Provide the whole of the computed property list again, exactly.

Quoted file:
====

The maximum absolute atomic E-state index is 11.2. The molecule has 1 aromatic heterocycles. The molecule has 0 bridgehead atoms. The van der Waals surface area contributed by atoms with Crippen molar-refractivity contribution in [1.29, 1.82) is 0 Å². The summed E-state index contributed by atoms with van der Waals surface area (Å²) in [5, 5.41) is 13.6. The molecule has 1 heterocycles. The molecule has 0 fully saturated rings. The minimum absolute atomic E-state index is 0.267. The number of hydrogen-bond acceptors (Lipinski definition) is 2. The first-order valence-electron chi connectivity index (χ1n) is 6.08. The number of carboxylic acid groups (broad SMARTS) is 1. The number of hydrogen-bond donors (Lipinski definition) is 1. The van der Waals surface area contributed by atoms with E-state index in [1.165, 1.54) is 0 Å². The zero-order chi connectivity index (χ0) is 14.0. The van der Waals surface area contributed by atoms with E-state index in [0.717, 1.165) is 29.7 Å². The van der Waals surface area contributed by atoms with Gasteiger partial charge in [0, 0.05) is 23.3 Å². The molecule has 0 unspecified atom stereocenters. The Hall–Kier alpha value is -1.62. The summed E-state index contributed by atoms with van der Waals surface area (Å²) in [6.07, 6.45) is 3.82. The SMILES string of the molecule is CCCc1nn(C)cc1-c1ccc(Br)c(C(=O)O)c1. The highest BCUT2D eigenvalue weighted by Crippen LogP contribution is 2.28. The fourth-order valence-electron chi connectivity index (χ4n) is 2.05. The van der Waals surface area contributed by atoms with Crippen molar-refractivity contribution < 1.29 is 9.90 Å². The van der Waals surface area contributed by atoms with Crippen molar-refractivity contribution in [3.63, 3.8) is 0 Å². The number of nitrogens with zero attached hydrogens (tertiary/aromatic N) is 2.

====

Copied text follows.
The maximum absolute atomic E-state index is 11.2. The molecule has 1 aromatic heterocycles. The molecule has 0 bridgehead atoms. The van der Waals surface area contributed by atoms with Crippen molar-refractivity contribution in [1.29, 1.82) is 0 Å². The summed E-state index contributed by atoms with van der Waals surface area (Å²) in [5, 5.41) is 13.6. The molecule has 1 heterocycles. The molecule has 0 fully saturated rings. The minimum absolute atomic E-state index is 0.267. The number of hydrogen-bond acceptors (Lipinski definition) is 2. The first-order valence-electron chi connectivity index (χ1n) is 6.08. The number of carboxylic acid groups (broad SMARTS) is 1. The number of hydrogen-bond donors (Lipinski definition) is 1. The van der Waals surface area contributed by atoms with E-state index in [1.165, 1.54) is 0 Å². The zero-order chi connectivity index (χ0) is 14.0. The van der Waals surface area contributed by atoms with E-state index in [0.717, 1.165) is 29.7 Å². The van der Waals surface area contributed by atoms with Gasteiger partial charge in [0, 0.05) is 23.3 Å². The molecule has 0 unspecified atom stereocenters. The Hall–Kier alpha value is -1.62. The summed E-state index contributed by atoms with van der Waals surface area (Å²) in [6.07, 6.45) is 3.82. The SMILES string of the molecule is CCCc1nn(C)cc1-c1ccc(Br)c(C(=O)O)c1. The highest BCUT2D eigenvalue weighted by Crippen LogP contribution is 2.28. The fourth-order valence-electron chi connectivity index (χ4n) is 2.05. The van der Waals surface area contributed by atoms with Crippen molar-refractivity contribution < 1.29 is 9.90 Å². The van der Waals surface area contributed by atoms with Crippen molar-refractivity contribution in [3.63, 3.8) is 0 Å². The number of nitrogens with zero attached hydrogens (tertiary/aromatic N) is 2.